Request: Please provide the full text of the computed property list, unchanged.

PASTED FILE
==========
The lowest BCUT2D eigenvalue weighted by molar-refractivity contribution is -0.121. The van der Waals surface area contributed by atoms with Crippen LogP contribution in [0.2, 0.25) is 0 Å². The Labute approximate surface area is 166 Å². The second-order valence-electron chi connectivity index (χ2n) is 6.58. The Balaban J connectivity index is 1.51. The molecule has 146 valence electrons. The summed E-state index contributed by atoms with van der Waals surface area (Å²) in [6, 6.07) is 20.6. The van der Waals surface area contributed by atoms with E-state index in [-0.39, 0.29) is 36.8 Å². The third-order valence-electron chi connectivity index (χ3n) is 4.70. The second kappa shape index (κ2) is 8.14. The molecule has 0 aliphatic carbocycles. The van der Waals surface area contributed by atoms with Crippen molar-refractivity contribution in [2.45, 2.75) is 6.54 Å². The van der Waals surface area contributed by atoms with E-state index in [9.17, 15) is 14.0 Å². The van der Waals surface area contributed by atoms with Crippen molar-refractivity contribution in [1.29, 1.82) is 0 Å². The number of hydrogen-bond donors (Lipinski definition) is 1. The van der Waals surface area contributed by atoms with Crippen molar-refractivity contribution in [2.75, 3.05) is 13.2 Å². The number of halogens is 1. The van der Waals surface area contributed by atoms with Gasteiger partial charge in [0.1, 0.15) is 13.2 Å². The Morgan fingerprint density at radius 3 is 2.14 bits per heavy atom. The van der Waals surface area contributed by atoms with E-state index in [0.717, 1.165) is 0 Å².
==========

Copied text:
The lowest BCUT2D eigenvalue weighted by molar-refractivity contribution is -0.121. The van der Waals surface area contributed by atoms with Crippen LogP contribution in [0.2, 0.25) is 0 Å². The Labute approximate surface area is 166 Å². The second-order valence-electron chi connectivity index (χ2n) is 6.58. The Balaban J connectivity index is 1.51. The molecule has 146 valence electrons. The summed E-state index contributed by atoms with van der Waals surface area (Å²) in [6, 6.07) is 20.6. The van der Waals surface area contributed by atoms with E-state index in [-0.39, 0.29) is 36.8 Å². The third-order valence-electron chi connectivity index (χ3n) is 4.70. The second kappa shape index (κ2) is 8.14. The molecule has 0 aliphatic carbocycles. The van der Waals surface area contributed by atoms with Crippen molar-refractivity contribution in [2.45, 2.75) is 6.54 Å². The van der Waals surface area contributed by atoms with E-state index in [9.17, 15) is 14.0 Å². The van der Waals surface area contributed by atoms with Crippen molar-refractivity contribution in [1.29, 1.82) is 0 Å². The number of hydrogen-bond donors (Lipinski definition) is 1. The van der Waals surface area contributed by atoms with Crippen molar-refractivity contribution in [2.75, 3.05) is 13.2 Å². The number of halogens is 1. The van der Waals surface area contributed by atoms with Gasteiger partial charge in [0.1, 0.15) is 13.2 Å². The Morgan fingerprint density at radius 3 is 2.14 bits per heavy atom. The van der Waals surface area contributed by atoms with E-state index in [0.717, 1.165) is 0 Å².